Controlling Height with Temperature Drops By Erik Runkle

About 20 years ago, researchers at Michigan State University (MSU) discovered that, in many plants, stem extension is influenced by the way temperature is delivered in each 24-hour period. In particular, plants are often shorter when the day is cooler than the night. A cooler day than night is commonly referred to as a negative DIF (DIF = difference). The opposite is true with a positive DIF: Stem elongation increases when the day temperature is warmer than the night.

But providing a warm night (negative DIF) can be expensive because most of the energy consumed to heat a greenhouse occurs at night (see for more information on that topic). Fortunately, dropping the temperature at the beginning of the morning, which is referred to as a temperature drop or dip, can provide at least a partial negative DIF response. Using a temperature drop also has little impact on heating costs.

Temperature drop is the practice of lowering the temperature, typically by 5-15¡ F, before sunrise for a two- to three-hour period. Generally, the greater the magnitude of the temperature drop, the stronger its effect on plant height. For the best and most consistent results, the temperature drop must be achieved before plants perceive the start of the day. Therefore, a common goal is to attain the desired temperature-drop setpoint 30 minutes before sunrise. Temperature drops are generally not effective when delivered at other times of the day or night.

Some growers will let temperature naturally ramp down near the end of the night by turning off heaters for a short time. If the greenhouse does not cool rapidly enough, venting may be necessary to achieve the desired low-temperature setpoint. Growers using energy curtains at night may need to slowly open the curtains before sunrise to allow the cool air above to reach plants below.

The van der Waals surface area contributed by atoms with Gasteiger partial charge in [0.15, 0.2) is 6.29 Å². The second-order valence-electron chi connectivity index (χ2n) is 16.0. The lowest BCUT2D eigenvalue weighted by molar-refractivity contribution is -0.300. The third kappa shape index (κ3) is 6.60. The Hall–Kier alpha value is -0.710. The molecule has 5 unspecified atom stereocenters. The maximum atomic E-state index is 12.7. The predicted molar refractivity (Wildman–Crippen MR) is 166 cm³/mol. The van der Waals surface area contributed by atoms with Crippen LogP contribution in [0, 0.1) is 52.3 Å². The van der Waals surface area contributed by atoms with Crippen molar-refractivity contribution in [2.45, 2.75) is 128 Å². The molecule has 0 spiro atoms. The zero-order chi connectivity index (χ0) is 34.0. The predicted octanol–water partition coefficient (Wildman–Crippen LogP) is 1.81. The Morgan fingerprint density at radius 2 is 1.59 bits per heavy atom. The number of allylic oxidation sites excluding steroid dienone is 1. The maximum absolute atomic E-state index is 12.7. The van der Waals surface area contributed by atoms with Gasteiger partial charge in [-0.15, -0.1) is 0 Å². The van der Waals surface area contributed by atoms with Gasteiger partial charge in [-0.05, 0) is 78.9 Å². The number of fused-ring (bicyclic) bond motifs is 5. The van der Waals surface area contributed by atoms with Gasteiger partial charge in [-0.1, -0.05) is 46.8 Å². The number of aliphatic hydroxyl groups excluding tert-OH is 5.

With the addition of a morning temperature drop, the average daily temperature decreases. Therefore, the remaining hours of the day and night need to be increased slightly so that the average daily temperature remains the same as before (Figure 1). In this example, the three-hour drop, from around 5:30 a.m. (here, 30 minutes before sunrise) to 8:30 a.m., plunges to 58¡ F. To achieve an average daily temperature of 68¡ F, the remaining period of the day and night is increased to 69.5¡ F.

We don’t have a clear understanding of how DIF and drop mediate stem extension of plants. Some scientific evidence indicates that temperature influences the biosynthesis of gibberellic acid (GA). GA is a natural plant hormone that regulates stem extension. So, in some way, a negative DIF and a temperature drop inhibit the biosynthesis of GA. There is also likely some interaction with phytochrome, the pigment in plants that perceives whether light is present.

Erik Runkle

Erik Runkle is professor and floriculture extension specialist in the department of horticulture at Michigan State University. He can be reached at [email protected]

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